Bucs swim past Lakers

New SL coaches have mixed feelings going up against their alma mater
Nate Thompson
Dec 14, 2012

 

For close followers of the Grand Haven swim program, it may have looked quite strange to see Jason Lintjer walk into the Grand Haven Aquatic Center on Thursday sporting a red Spring Lake T-shirt.

Lintjer, a 2008 Grand Haven graduate and the Lakers' first-year head coach, admitted the situation was just as strange.

“It was weird, I gotta admit,” he said with a grin. “It was weird getting ready in the visitor's locker room. I've never experienced that before.”

Both Lintjer and his assistant coach, fellow Grand Haven graduate Aaron Beebe, enjoyed tremendous high school careers with the Bucs, including being a part of their Division 1 state champion 200-yard medley relay squad in 2008, while leading Grand Haven to a third-place finish at the finals.

So Thursday was likely also the first time that both Lintjer and Beebe weren't exactly thrilled to see the Bucs come out on the winning end, but their Lakers' squad couldn't match the Bucs' overall depth in Grand Haven's 112-73 victory. It was Grand Haven's opening meet of the season, while Spring Lake's dual meet record falls to 1-2.

“We've had a lot of guys sick with the flu type stuff, but so did Grand Haven,” Lintjer said. “We had some kids miss all week and just showed up tonight. It's a Division 1 team against Division 3, so it's always going to be tough. Their depth was the difference.”

The flu bug has also swept through Grand Haven's team, as head coach Doug Thorne said he had 7-8 kids miss the meet, but he had several swimmers step up, one being Trey Jennings. The senior was dominant in the 500-yard freestyle, winning over teammate Alexander Apostle by nearly 42 seconds at 5 minutes, 18.39 seconds. He also won the 200 freestyle in 1:56.04.

“It was just a good way to start the season, especially winning against Spring Lake,” Jennings said. “I'm very proud of this team, especially the young guys who stepped up. We've got a lot of kids back and we're just hoping to compete in all of our meets this season, no matter who we're up against.”

“Trey's defintely going to be our powerhouse,” Thorne said. “He's our go-to person and I can move him around to basically anything and he'll go out there and compete.”

Thorne also liked the opening times from a pair of Bucs' relays, including a first-place time of 1:49.16 from the 200 medley relay, and a first-place 1:38.95 finish from the 200 free relay. The medley squad featured Josh Tooker, Rory Thibault, Kameron Damaska, and Spencer Poort, while the freestyle relay had Thibault and Damaska, as well as Noah Baker and Jennings.

“Those were very respectable times,” Thorne said. “It's still a ways away from qualifying for state, but by the end of the year, I feel they can each get there.”

Tooker had a strong meet for the Bucs as well, winning the 200 individual medley by about a second over teammate Thibault. He also finished second at 1:00.71 to Spring Lake's Jesse Ruter in a tight finish in the 100 backstroke.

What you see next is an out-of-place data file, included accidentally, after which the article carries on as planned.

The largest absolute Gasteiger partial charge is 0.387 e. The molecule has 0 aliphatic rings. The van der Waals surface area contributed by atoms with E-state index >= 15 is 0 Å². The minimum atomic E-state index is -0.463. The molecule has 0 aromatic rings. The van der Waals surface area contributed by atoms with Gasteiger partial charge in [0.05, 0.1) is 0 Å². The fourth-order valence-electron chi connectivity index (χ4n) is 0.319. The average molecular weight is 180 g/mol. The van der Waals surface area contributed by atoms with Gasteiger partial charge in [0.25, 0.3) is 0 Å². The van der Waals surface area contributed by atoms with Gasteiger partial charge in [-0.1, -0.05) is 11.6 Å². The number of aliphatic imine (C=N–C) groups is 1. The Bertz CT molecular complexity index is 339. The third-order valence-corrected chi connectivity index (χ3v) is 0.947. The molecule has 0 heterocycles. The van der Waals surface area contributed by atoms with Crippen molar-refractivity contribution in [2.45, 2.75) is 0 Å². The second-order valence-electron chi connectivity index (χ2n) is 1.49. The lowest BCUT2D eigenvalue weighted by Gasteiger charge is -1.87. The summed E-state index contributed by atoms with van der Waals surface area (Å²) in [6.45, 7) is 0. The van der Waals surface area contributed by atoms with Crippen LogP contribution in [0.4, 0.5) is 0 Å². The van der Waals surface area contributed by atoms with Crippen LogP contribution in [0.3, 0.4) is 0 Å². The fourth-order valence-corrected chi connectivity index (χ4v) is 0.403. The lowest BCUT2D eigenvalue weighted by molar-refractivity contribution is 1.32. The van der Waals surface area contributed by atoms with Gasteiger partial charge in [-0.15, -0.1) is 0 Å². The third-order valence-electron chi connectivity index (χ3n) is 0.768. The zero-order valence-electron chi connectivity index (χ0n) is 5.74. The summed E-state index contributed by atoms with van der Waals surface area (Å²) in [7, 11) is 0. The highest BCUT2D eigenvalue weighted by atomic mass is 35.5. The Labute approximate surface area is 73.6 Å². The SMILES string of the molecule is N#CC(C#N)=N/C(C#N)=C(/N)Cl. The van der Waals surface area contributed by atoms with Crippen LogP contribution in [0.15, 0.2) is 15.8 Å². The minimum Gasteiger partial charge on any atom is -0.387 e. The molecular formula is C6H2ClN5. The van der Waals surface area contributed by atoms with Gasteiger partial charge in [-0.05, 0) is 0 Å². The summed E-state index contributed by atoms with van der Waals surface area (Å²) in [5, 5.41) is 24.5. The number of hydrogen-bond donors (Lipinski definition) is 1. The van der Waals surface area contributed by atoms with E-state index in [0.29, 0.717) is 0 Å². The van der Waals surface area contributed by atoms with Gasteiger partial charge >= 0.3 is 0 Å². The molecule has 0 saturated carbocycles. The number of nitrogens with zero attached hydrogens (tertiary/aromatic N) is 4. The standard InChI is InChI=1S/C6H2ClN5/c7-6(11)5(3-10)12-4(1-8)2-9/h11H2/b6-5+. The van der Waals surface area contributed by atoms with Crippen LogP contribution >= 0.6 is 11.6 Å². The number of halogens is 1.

Poort captured the 100 freestyle in a healthy four seconds at 52.35, while Thibault had a tremendous opening showing in the 100 breaststroke, capturing first in 1:07.60.

“It was a gut-check for our kids to perform,” Thorne said. “We had a lot of kids out, but this is a cross-town rivalry and it's always a fun meet. Our kids came to play and they did what they needed to do.”

The diving competition was full of talent, as three reigning state qualifiers tried to outperform one another in Grand Haven's Casey Carlson and Griffen Dwyer, and Spring Lake's Erik Lukkari.

Carlson, a senior, led after every round and totaled 237.00, beating out the Lakers' Lukkari by nearly 15 points. Dwyer, who caused many fans to flinch by coming excruciatingly close to the board on a pair of his dives, was third with a 213.10.

The highlight of the meet for the Lakers was turned in by Ruter in the backstroke as he beat the Division 3 state cut of 1:00.59 by a full second.

Spring Lake also picked up a nice win by Blake Henning in the 100 butterfly, as he edged the Bucs' Hunter Jonas.

Ruter said he believes the Lakers have adapted well to the youthful enthusiasm of Lintjer and Beebe. The duo replaced Penny Zacek, who stepped down from the position after turning the program into a perennial state finals qualifier.

"There's been a few differences, obviously there's going to be some going from a girl coach to two guy coaches," he said. "I think we're a little more close with them because they're young. And the practices seem more tough this year.

"It's definitely nice learning from (Beebe, an All-American swimmer at Grand Valley)," Ruter added. "In a way, it's a little intimidating. It's like, 'Am I living up to the standards he wants or not?'"

Thorne believes it's a great hire for Spring Lake, as he hopes every local swim program remains strong.

"Jason and I have had many conversations, Aaron and myself too, about promoting swimming in this area and taking it to the level of say, a Holland aquatic program or a Rockford. If we all put better kids together to train in the summer, the better it will make us all in the long run."

 

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